The first time I heard the gorgeous swoon that is the song “Sea of Love” was in 1984 when former Led Zeppelin vocalist Robert Plant formed the throwback band The Honeydrippers (a one-off group that included guitarist/co-producer Nile Rogers, keyboardist Paul Shaffer, bassist Wayne Pedzwater and drummer Dave Weckl) and released their remake as a first single. Sung in a sorrowful, soulful style, “Sea of Love” was sweet and spooky in the way that only a ballad penned and recorded in the doo-wop 1950s could sound.
The original version was written and performed by Louisiana native Phil Phillips, a hotel bellhop who composed the track for sweetheart crush Verdie Mae Thomas. “I had my guitar, so I went and wrote this song,” Phillips told The Billboard Book of One-hit Wonders author Wayne Jancik. “You see, she really didn’t believe in me. But I felt if I could sing about it, a sea of love, you know, where it’s quiet and peaceful, I could really show her how much I loved her and cared for her.”
Though Phillips never got the girl, in the summer of 1959 he had a hit record, one that would become a much covered (B.J. Thomas, Iggy Pop, Cat Powers) classic. I can imagine then-10-year-old Bronx boy Richard Price with a transistor radio pressed to his ear listening to the song in his bedroom. Decades later when that boy was a man who became a novelist and screenwriter, Price was obviously still haunted by the track when he began working on the serial killer/lonely hearts thriller that he titled Sea of Love. Using the song as a plot device (a murderer of men leaves the song playing on the turntable of the first victim), the movie was dark as the killers’ heart.
A fan of Price’s work since my messenger days roaming through Manhattan bookstores where I discovered his early novels The Wanderers (1974), which was more like a collection of similarly themed short stories than a traditional novel, Bloodbrothers (1976), Ladies Man (1978) and The Breaks (1983), his work was literary without pretension, the kind of writing that could be enjoyed by both uptown and downtown people reading on the subway.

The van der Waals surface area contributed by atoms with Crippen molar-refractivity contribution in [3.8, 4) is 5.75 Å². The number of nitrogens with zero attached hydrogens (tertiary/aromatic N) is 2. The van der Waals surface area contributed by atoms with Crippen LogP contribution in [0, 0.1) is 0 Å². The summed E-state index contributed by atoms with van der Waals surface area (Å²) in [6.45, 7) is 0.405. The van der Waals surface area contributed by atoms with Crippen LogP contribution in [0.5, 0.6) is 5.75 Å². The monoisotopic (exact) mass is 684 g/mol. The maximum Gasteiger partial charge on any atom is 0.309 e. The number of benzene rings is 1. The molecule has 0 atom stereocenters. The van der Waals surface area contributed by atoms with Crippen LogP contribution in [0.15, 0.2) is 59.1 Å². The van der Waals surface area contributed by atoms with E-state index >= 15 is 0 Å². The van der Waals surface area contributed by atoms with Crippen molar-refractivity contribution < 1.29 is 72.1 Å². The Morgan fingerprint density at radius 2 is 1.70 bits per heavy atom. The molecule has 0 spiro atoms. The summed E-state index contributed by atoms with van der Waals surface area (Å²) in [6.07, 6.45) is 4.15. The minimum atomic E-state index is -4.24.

Five years after The Wanderers debuted, it was adapted to film by Philip Kaufman, who co-wrote the script, with his wife Rose, about a gang of wild boys in the boogie down Bronx. The couple took significant liberties with Price’s text, though he didn’t seem to mind. “I love that picture,” he said. “It’s not my book and I don’t care. The spirit is right and the way Phil Kaufman directed it showed me another way of looking at my own book.”
Still, I imagine that Price’s experience also made him want to take up the trade of screenwriting himself, hoping that would give him more control over his adapted material.
In 1986 Price transitioned to movies when he debuted with The Color of Money, the Martin Scorsese directed sequel to the pool player classic The Hustler. Cool flick, though it’s funny that these two hardcore New Yorkers collaborated on a film shot mostly in Chicago. Though they’d make up for it later with the brilliant “Life Lessons (1989),” a short film about an angst ridden SoHo painter (Nick Nolte) included in New York Stories, the anthology film consisting of three segments; the other two were directed by Woody Allen and Francis Ford Coppola.
A couple of years later Price began creeping over to the neo-noir side of writing in both his screen work (Sea of Love, Mad Dog and Glory) and novels (Clockers, Freedomland). Indeed, when the trailer for Sea of Love, starring Al Pacino and Ellen Barkin was shown in the summer of 1989, I was pleased to see Price venturing into those mean streets.